It would be easy to walk by the Georgian Revival home on Palisades Road in Brookwood Hills and think it was just one among the many handsome, well-proportioned homes in one of Atlanta’s favorite neighborhoods.
But you would do well to stop for a minute and look more closely at the red brick structure with the black shutters in the shadow of south Buckhead’s mid-rises.
You would notice, for example, the brick pediment with a perfectly centered round window. Then your eyes would be drawn to the front door, where your gaze would linger for longer than a moment.
The door is the dead giveaway.
The house is perfectly balanced, and though the facade appears plain at first sight, the bold ornaments draw the eye — the pediment across the front, balanced above a smaller pediment over a wide, ornate doorway topped by a sunken half circle.
These elements tell you the work you are looking at is not by your average architect but by an artist — a poet if you will — a man who brought beauty and precision to everything he touched.
Built in 1922, the house at 14 Palisades Road is the last man standing in a way.
It is one of seven Neel Reid designed just north of Ansley Park, a small settlement of houses designed by one of the South’s preeminent architects before there was a Brookwood Hills, and when Buckhead was several miles north on Peachtree Road.
These were the first residential homes in what would become Brookwood Hills, designed for Willis Timmons (1911), Mrs. H.P. Cooper (1912), Winship Nunnally (1912), Hunter Perry (1921), Willis Jones (1922), J. Carrol Payne (1922) and Logan Clarke (1922).
All have either been demolished or moved, as was the case with the Jones house, which now sits on West Paces Ferry Road just east of Moores Mill Road; all, that is, except for the Clarke house: 14 Palisades Road.
Reid’s best-known Atlanta houses are in Buckhead and Druid Hills. These include the Vaughn Nixon house on Andrews Drive, the neighbor of the Swan House and one of Reid’s last houses, and James Dickey Jr.’s 10,000-square-foot home “Arden” on West Paces Ferry, inspired by George Washington’s Mount Vernon.
Born in 1885 to John and Elizabeth Reid, Neel Reid spent much of his childhood in Macon. It is there Reid got his start as an architect. Back in those days, the South didn’t have a renowned architecture school. Most young designers learned at the drafting tables of successful architects. Reid worked under the direction of Curran Ellis in Macon and designed many of Macon’s most important buildings from that era.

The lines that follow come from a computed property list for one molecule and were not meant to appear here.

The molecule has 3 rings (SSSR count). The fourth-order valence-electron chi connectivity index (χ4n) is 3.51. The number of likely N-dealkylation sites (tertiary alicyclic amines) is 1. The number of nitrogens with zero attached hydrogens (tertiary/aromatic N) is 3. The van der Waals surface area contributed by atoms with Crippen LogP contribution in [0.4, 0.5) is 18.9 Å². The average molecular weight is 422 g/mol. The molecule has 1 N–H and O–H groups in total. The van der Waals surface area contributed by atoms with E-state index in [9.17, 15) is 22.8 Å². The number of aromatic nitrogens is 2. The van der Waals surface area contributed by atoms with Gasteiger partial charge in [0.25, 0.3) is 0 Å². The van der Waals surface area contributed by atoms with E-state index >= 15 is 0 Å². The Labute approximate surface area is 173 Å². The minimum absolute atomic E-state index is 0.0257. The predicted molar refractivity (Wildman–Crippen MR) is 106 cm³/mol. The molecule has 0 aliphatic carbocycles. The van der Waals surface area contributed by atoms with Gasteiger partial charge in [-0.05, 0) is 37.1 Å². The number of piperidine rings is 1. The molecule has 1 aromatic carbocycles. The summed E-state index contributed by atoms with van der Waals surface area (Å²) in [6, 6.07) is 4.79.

Reid eventually made it to the North and its better schools, attending Columbia University. With his future business partner Hal Hentz, he studied under Charles McKim from 1905 to 1907. McKim was a Harvard University graduate and studied at the École des Beaux-Arts in Paris. He led the American Neoclassical revival and championed the formal tradition of the Italian Renaissance.
Reid followed in his teacher’s footsteps, attending the École des Beaux-Arts in 1907. He traveled Europe with Hentz, drawing inspiration from the classical designs. His notebooks are filled with sketches of classic European architecture and gardens.
By 1913, along with Hentz and Rudolph Adler, Reid established Hentz, Reid & Adler in Atlanta. A list of their projects is far too great for these pages, but they designed buildings for the Coca-Cola Co., Scottish Rite Hospital and the Piedmont Driving Club, to name a few.
For many of the homes he designed, Reid designed the gardens as well. Equally important to the design of the house were the gardens and the landscaping. No detail would be overlooked, and each detail informed the larger picture.
Indeed, he was a master of scale, so much so that the smallest details in his designs were proportionately related to the whole, according to the late architectural historian William Mitchell Jr., author of “J. Neel Reid Architect: Of Hentz, Reid & Adler & the Georgia School of Classicists.”
This is reflected in the Clarke house, which is now on the market. The home has been beautifully maintained and appropriately updated. Each room is a study in scale and beauty. As a unique bonus, it features a paneled library designed by James Means, another legendary Southern architect who got his start in Reid’s firm. Philip T. Shutze, perhaps Atlanta’s best-known architect, also worked under Reid.
According to Mitchell, between 1909 and 1926, Reid had 325 Atlanta commissions. These included professional buildings, factories, railway stations and homes. Each has the distinct Beaux Arts and classical influences Reid so well represented.
A brain tumor cut Reid’s life short. He died in 1926 at the age of 40.
While he died too young, he left an indelible mark on the city of Atlanta, one that thankfully can be seen to this day.